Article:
…Previously, Robbins edited several other books with Henry Louis Gates, Jr., including The Annotated Uncle Tom’s Cabin (2006) and In Search of Hannah Crafts: Essays on The Bondwoman’s Narrative (2003). She also co-edited The Works of William Wells Brown (2006) with Paula Garrett and an edition of Frances E.W. Harper’s 1892 novel Iola Leroy.
In addition to now being Dean at Sonoma State University, she also has written on film music, the history of post offices, the gold rush, higher education, African-American sonnets, and numerous other topics. So what should I ask her?
Maybe it is only the “major” cities that are becoming more alike. If so, what is “major” supposed to mean? Among the more populous cities I have visited are Lagos, Tokyo, Mexico City, Delhi, Sao Paulo, Shanghai and Cairo. I can find very real similarities among their gyms, coffee shops, hotels and smart phones used by the locals. Still, it is hard to argue they are converging on some common set of experiences or cultural memes. Those cities show different movies (for the most part), play different kinds of music in public spaces, serve different dominant cuisines, exhibit different modes of personal dress, and of course speak different languages.
Even central London and central Manhattan have fundamental differences, and that is without bringing Harlem or East Harlem into it. I almost always feel pleasant and relaxed walking around London. In central Manhattan, I often feel a bit stressed. I go to Manhattan to hear jazz, to visit contemporary art galleries, to soak up the energy of the streets. When I am in London (less frequently), I visit well-stocked bookshops, eat Indian food, and absorb a very different vision of government and politics.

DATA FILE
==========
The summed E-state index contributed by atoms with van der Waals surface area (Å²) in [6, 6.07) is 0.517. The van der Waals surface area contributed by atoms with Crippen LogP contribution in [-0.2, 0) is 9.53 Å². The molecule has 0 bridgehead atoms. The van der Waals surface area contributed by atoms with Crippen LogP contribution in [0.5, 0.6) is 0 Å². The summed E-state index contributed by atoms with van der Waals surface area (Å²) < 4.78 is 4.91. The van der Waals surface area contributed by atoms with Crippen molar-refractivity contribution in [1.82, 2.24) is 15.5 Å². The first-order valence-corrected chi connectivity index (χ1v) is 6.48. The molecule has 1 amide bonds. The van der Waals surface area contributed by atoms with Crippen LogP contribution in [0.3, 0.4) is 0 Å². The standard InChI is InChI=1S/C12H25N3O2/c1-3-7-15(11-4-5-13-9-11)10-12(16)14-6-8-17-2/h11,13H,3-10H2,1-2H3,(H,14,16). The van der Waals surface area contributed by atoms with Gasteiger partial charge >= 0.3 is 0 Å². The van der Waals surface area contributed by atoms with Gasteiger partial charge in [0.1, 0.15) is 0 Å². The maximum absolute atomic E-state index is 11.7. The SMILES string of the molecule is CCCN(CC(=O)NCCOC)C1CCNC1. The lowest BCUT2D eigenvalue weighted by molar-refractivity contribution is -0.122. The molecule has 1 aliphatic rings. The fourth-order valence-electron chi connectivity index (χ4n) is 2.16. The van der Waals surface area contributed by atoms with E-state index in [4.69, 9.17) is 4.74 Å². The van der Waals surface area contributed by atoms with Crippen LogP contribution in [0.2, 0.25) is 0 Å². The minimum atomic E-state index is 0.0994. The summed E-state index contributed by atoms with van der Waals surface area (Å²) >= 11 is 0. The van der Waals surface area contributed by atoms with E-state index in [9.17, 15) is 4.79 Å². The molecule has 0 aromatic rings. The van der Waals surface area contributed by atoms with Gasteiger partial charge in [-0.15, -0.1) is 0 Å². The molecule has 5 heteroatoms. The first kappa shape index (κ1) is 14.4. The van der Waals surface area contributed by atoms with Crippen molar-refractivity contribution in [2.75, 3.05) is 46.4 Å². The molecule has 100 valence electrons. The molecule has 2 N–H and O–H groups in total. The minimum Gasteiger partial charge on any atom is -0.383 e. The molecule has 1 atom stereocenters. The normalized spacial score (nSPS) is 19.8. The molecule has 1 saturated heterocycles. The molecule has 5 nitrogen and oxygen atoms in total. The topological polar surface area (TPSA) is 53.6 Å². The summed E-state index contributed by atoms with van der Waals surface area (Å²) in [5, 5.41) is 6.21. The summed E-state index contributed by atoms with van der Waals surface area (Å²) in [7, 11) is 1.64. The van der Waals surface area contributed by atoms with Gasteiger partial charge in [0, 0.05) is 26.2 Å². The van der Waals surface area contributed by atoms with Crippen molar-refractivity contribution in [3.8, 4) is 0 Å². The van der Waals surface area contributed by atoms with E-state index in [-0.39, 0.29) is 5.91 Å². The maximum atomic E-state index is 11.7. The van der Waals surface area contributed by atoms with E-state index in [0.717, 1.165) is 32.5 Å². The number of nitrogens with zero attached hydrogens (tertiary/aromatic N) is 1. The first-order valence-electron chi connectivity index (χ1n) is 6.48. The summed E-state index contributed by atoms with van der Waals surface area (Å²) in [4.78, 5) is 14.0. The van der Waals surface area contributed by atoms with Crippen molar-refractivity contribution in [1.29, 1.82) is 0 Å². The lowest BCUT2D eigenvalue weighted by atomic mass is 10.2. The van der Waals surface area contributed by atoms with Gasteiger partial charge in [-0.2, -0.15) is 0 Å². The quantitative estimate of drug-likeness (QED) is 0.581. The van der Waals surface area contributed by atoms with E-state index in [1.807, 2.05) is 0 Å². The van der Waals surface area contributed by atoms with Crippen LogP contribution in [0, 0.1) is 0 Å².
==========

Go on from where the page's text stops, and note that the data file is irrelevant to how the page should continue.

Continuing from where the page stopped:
To be blunt, if the two cities are so similar, why do I much prefer spending time in London?
…More than ever before, London and New York offer more good ways of having different experiences.
There is much more at the link, hearkening back to my earlier book Creative Destruction: How Globalization is Changing the World’s Cultures.
Chernobyl, HBO’s taut 5-part mini-series, is excellent and it sticks close to the facts (although one female character played by Emily Watson is clearly made up). By all accounts, the series accurately represents life in the former Soviet Union and through a variety of means from color palette to casting and dialogue it does a remarkable job at capturing the political economy. One thing I learned (so far, it hasn’t all appeared yet) is that it could have been much, much worse but the Russians avoided the worst scenario with a combination of bravery, smarts and luck.
The number of cancer deaths from Chernobyl appears to be quite low. The WHO estimated an additional 9,335 deaths with about half of those coming from workers and nearby residents and other half more distant impacts, other estimates are higher. More recent analysis, however, suggests that Chernobyl and its aftermath had relatively small but significant effects across a large number of people. Here are two recent papers: